Friday, 3 November 2017


Based on the popular Lego toy line and The Masters of Spinjitzu TV show, The Lego Ninjago Movie looked like a niche spin-off to Lego's previous successes. Not high on my radar, it was however a preferable choice to see with the niece, the nephew and the mother over the like of The Emoji Movie, which I'm still not mentally tough enough to witness. Based in the Asian-inspired, technologically advanced city of Ninjago, the world is saved time and time again by a mysterious group of six ninjas, all with fantastical mechanical beasts and elemental powers. Well, except for the green ninja Lloyd (Dave Franco), whose elemental ability is, well... just the colour green. It quickly transpires that Lloyd is also the son of the very monster that tries to take over the city, the four-armed, demon-possessed, Doctor Evil-type Garmadon (Justin Theroux), who doesn't even seem to acknowledge at first that he is, as he pronounces it, "Ler-Loyd's" father.

The first act of the film is pretty standard fair for contemporary kids film. It's hyperactive, noisy, and full of pop culture references, and the characteristic Lego meta-breakdown of the film as it plays in front of you left me chuckling. While not bad in itself - I enjoyed the fights with a massive gun that shoots sharks, all of Garmadon's minions that wear octopus and crab hats, plus the "Ultimate Weapon" being a real life cat - it felt very much like what a cynical film producer thinks kids like nowadays. Indeed, it was kind of the opposite, with children chatting away and getting out of their seats, and even one child, clearly too young to sit through this film, resorting to viciously pulling their mothers hair for entertainment. But hey, this is a Lego movie we're watching here. Let's not jump the gun.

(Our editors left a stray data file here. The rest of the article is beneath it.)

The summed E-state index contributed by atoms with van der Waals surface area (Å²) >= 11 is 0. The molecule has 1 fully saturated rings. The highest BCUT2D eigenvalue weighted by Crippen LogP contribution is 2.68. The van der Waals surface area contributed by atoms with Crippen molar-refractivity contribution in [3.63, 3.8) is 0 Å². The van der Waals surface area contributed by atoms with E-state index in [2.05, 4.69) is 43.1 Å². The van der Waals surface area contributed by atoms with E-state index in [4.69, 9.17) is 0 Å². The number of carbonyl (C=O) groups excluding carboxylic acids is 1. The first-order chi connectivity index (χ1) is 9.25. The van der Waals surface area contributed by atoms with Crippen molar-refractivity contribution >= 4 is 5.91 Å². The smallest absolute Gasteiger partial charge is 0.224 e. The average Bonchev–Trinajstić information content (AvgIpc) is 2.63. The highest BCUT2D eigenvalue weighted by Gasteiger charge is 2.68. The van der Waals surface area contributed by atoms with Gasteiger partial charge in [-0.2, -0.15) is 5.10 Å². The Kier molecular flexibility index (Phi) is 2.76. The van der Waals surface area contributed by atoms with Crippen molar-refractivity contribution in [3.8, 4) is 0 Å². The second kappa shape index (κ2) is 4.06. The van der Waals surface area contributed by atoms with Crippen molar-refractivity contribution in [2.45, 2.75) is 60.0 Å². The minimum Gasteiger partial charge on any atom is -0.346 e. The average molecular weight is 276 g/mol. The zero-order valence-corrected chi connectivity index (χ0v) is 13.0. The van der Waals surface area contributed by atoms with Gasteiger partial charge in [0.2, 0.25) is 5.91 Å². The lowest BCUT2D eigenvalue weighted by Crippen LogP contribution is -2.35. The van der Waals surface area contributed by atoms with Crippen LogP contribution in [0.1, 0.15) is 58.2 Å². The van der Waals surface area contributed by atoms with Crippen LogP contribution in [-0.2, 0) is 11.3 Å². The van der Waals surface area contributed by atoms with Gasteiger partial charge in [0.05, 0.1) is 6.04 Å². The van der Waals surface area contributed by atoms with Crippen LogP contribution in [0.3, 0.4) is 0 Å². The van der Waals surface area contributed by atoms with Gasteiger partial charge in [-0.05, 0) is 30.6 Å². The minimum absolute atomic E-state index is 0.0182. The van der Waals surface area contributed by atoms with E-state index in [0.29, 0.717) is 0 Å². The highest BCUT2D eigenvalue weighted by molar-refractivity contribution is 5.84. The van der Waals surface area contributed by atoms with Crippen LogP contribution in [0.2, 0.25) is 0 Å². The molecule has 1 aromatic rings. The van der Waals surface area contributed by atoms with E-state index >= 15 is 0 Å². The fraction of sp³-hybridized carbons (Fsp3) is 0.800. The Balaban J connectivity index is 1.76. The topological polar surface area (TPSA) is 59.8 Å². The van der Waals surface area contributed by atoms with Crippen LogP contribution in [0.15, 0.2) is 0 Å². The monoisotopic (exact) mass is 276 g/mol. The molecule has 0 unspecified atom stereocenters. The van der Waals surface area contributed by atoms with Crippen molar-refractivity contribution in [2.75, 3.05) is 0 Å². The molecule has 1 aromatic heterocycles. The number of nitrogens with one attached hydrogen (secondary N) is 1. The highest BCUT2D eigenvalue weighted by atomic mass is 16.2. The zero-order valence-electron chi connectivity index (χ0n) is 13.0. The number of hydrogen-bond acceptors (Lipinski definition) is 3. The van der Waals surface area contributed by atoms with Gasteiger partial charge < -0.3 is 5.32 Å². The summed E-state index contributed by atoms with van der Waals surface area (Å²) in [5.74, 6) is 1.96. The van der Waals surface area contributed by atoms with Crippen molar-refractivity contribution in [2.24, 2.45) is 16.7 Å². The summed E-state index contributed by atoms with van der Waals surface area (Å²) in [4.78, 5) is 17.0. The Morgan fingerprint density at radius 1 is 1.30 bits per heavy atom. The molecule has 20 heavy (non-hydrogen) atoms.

With the Ultimate Weapon Meowthra destroying the city, Ler-Loyd and the rest of the ninja's travel with his uncle Master Wu (Jackie Chan) through the Forest of Dangers to retrieve the Ultimate, Ultimate Weapon. However, Master Wu is lost during a battle with Garmadon, and the ninja's cage Garmadon on their way through the Canyon of Death to the Temple of Fragile Foundations. The ninja's along the way realise that Garmadon is actually a pretty cool dude, much cooler then Ler-Loyd, much to his son's annoyance.

This is where the film quietens down and we learn how Garmadon became the fearsome leader he is today, how he met Ler-Loyd's mother Misako, and why they had to separate. We get father/son reconciliation as well, which all becomes a little sad and touching even. This is when the whole cinema falls silent, even the very young children, as we empathise with what could of been a very cliched bad guy, and deal with Garmadon's complex feelings towards his past. Its like the cinema crowd went through a collective catharsis, something which is hard to do in contemporary kids films that don't completely rely on emotional manipulation. This leads the film to have a satisfying ending, especially considering many other movies might of resorted to a sticky and gooey sentimentality.

There are certain cliches that The Lego Ninjago Movie adheres to that renders it unoriginal: the beginning feels a little like the American version of Power Rangers, where rigidly Western teenagers magically turn into Asian-esque crime fighters with transformative mech-suits, plus the wise old martial arts teacher trope is pretty prominent, along with Ler-Loyd being the most hated kid around who secretly saves everyone. Still, this is a Lego movie, and many more tropes are subverted as they are established, and the final "battle" is distinctly non-violent.

The Lego movies are quickly carving out a place for themselves in a market saturated with bland and contemptuous films for children. The humour is sharp, the animation is wonderful, and the stories are affecting. While The Lego Ninjago Movie may be the least successful of the three movies, with its magical teenage martial artists already seeming old hat, it still treats its audience with some respect, proving that kids respond more to emotional investment than bombastic distractions.



(P.S. His and Hers favourite Michael Peña stars as the fire ninja Kai, so major added bonus there.)

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